Prostate cancer
ADT resource management: finding the right ADT for the right patient

Case 1: Archie (68 years old)

Archie, 68 years old, is a retired architect who now builds dollhouses for his granddaughters. He presents to his local emergency department with new onset bilateral lower limb weakness over the last 24 hours.

  • Medical history:
    • T3b N0 M0, ISUP grade 4 (Gleason 4+4) PCa; treated with radical EBRT + 2 years of ADT (LHRH agonist) 5 years ago. Off treatment and lost to follow-up
  • Comorbidities:
    • Hypertension controlled with amlodipine
    • Chronic kidney disease managed with ramipril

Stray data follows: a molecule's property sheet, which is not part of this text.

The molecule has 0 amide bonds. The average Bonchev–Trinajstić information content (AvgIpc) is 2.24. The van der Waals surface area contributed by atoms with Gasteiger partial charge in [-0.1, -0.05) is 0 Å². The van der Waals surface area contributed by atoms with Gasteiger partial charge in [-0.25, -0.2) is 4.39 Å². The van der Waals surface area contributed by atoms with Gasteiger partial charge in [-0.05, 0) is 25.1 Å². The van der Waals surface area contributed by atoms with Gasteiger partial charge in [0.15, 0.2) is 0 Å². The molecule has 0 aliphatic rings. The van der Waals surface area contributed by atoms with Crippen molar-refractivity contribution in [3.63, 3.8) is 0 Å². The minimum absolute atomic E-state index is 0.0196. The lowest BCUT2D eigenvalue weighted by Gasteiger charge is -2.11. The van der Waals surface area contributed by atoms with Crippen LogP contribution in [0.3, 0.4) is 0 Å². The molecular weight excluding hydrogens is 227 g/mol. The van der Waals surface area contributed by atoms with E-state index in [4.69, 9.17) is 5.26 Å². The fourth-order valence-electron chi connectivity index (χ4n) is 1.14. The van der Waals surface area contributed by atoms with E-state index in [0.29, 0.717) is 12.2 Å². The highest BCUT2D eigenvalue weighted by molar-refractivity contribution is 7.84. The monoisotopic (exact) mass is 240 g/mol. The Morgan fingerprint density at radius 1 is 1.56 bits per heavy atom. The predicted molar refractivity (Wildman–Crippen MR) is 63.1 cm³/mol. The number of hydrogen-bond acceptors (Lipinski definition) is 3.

• Normal cranial and upper limb examination
  • Leg power 2/5 bilaterally, with reduced reflexes and reduced anal sphincter tone
  • MRI whole spine: T2 weighted images show osteoblastic metastatic deposits in almost all vertebrae and cord compressing lesions at T3 and T5, T6
  • Blood tests: normal except ALP 850 IU/l and PSA 1,300 ng/ml
  • Serum testosterone: 520 ng/dl (18 nmol/l)

Neurosurgical opinion is sought, but no operative strategy is thought possible given the disease extent and comorbidities. Dexamethasone is started and the patient receives RT to the compressive spinal cord lesions. He will start ADT + docetaxel.

Please indicate which ADT option in combination with chemotherapy you would choose for this patient: